NAAM Exhibit on James Baldwin Asks Questions About Race, Identity and Baldwin Himself

The Northwest African American Museum hosts a series of community conversations inspired by the life of openly gay African-American author James Baldwin. The discussions support the exhibit, Bearing Witness from Another Place: James Baldwin in Turkey, Photographs by Sedat Pakay, at the museum through September.

James Baldwin

The exhibit Bearing Witness From Another Place features striking  photos of author James Baldwin during his time in Istanbul. | photo by Sedat Pakay, courtesy of the Northwest African American Museum

Author James Baldwin stirred up more than a few ideas during his lifetime. Now, thanks to a new exhibit at Seattle’s Northwest African American Museum (NAAM), he’s still stirring up conversation, even after his death.

Baldwin was the author of many plays, novels, essays and poems, including his most famous novel, Go Tell It on the Mountain. His writing explored complex issues of identity, race and sexuality. Baldwin was active in the civil rights movement and an openly gay African-American man.

In the mid-1960s, Baldwin spent time in Istanbul, reflecting on current events and on universal human questions. It is this time in Turkey that inspired the exhibit Bearing Witness from Another Place: James Baldwin in Turkey, Photographs by Sedat Pakay, at NAAM through Sept. 29, 2013.

YOU CAN GO

What: James Baldwin as Theater Director: Staging Queerness in Istanbul with Magdalena Zaborowska
When: 6 p.m., May 23, 2013
Where: 2300 S. Massachusetts St., Seattle [Directions]
Cost: Museum admission $6; free for museum members
Contact: Katie Williams at (206) 518-6000 x104

What: Bearing Witness from Another Place: James Baldwin in Turkey, Photographs by Sedat Pakay exhibit at the Northwest African American Museum
When: Through Sept. 29, 2013. [Museum Hours]
Where: 2300 S. Massachusetts St., Seattle [Directions]
Cost: Museum admission $6; free for museum members

The museum has been sparking discussion beyond the gallery with its Community Conversation series, supported by a Humanities Washington Spark Grant. At the next event in the series on May 23, cultural scholar Madgalena Zaborowska will present James Baldwin as Theater Director: Staging Queerness in Istanbul, asking how Baldwin’s time in Turkey relates to questions of identity and sexuality (See You Can Go, right). Zaborowska’s talk will be followed by facilitated small group conversations, encouraging participants to compare Baldwin’s experiences and views to their own.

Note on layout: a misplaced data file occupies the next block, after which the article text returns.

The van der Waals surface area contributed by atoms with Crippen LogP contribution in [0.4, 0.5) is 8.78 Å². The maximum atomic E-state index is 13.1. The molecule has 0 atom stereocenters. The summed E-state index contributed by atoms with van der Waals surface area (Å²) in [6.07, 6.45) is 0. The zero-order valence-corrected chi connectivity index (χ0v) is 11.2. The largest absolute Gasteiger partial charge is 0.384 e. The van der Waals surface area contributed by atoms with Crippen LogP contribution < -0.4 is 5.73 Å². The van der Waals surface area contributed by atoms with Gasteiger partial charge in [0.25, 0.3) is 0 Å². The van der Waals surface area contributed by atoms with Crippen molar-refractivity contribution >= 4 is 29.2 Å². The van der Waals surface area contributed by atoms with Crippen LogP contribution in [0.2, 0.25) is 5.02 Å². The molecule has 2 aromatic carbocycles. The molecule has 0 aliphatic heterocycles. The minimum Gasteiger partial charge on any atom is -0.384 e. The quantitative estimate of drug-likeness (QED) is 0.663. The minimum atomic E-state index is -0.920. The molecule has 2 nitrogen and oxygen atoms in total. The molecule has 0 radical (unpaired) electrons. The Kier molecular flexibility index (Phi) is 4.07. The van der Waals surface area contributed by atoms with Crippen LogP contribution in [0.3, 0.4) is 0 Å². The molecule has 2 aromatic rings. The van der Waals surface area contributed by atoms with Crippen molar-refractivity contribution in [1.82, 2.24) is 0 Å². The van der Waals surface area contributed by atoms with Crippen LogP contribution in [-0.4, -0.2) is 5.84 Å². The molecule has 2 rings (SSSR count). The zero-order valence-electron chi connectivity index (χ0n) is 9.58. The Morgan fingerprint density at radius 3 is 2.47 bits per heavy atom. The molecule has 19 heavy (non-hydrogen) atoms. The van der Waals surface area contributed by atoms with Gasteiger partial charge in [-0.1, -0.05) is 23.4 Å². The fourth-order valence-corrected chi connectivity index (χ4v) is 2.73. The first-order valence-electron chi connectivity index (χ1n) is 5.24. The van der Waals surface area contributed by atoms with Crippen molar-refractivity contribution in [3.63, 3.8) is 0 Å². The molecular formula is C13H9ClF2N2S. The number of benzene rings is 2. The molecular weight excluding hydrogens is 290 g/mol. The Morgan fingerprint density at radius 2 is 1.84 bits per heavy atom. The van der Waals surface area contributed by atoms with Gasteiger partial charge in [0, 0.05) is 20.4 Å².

Both the exhibit and Community Conversations ask how new experiences or knowledge can change our perspectives. In Baldwin’s case, spending time in Turkey helped him reflect on issues of civil rights, patriotism and identity.

“(The exhibit) highlights the complexity of Baldwin’s relationship with his home country … a love that was undying and unwavering, yet it also reflected a contempt and a hatred for the current conditions that he needed a respite from,” said Kay Hubbard, Special Programs Manager at NAAM.

NWAAM-James-Baldwin-cropped_web

The NAAM’s Community Conversations series is designed to inspire conversation, reflection and sharing.

“Being out … one is not really very far out of the United States … one sees it better from a distance … from another place, from another country,” echoes Baldwin, as quoted in the exhibit.

The exhibit roots Baldwin in his particular time and place, reminding visitors that despite the universality of the questions he asked, Baldwin’s thinking was influenced by his personal experiences. A magnetic map asks visitors to match the photographs to the locations where they were taken. Images of Baldwin in Istanbul in 1965  are juxtaposed with the photo of a 1964 confrontation between a black man and white policemen, reminding visitors of the civil rights issues of the era.

PARTNER SPOTLIGHT

Who: Northwest African American Museum
Served: More than 18,000 people in 2012
Established: 2008
Mission: “To spread knowledge, understanding and enjoyment of the histories, arts and cultures of people of African descent for the enrichment of all.”
On the Web: naamnw.org

NAAM Logo

Other photos show Baldwin in more everyday situations: laughing with friends, wearing goofy, mod sunglasses, and frying fish in a small kitchen. They help make Baldwin feel accessible and present.

“Baldwin seems big and weighty in his writing” as he deals with big themes, says Hubbard. But in these photos, she notes, “there’s a familiarity that resonates.”

Baldwin’s life and writing spur discussion at the Community Conversations series. The talks are geared to inspire participants to reflect on their own opinions and perspectives, and possibly open them to change – just as Baldwin’s time in Turkey opened his perspective. Baldwin in the 1960s and Seattleites in 2013 all deal with issues of race, inequality, patriotism, identity and sexuality. Because of that, both exhibit and programs are inspiring dynamic discussions.

The Community Conversations “spark additional conversations and connections among people during that evening and beyond,” said Hubbard.

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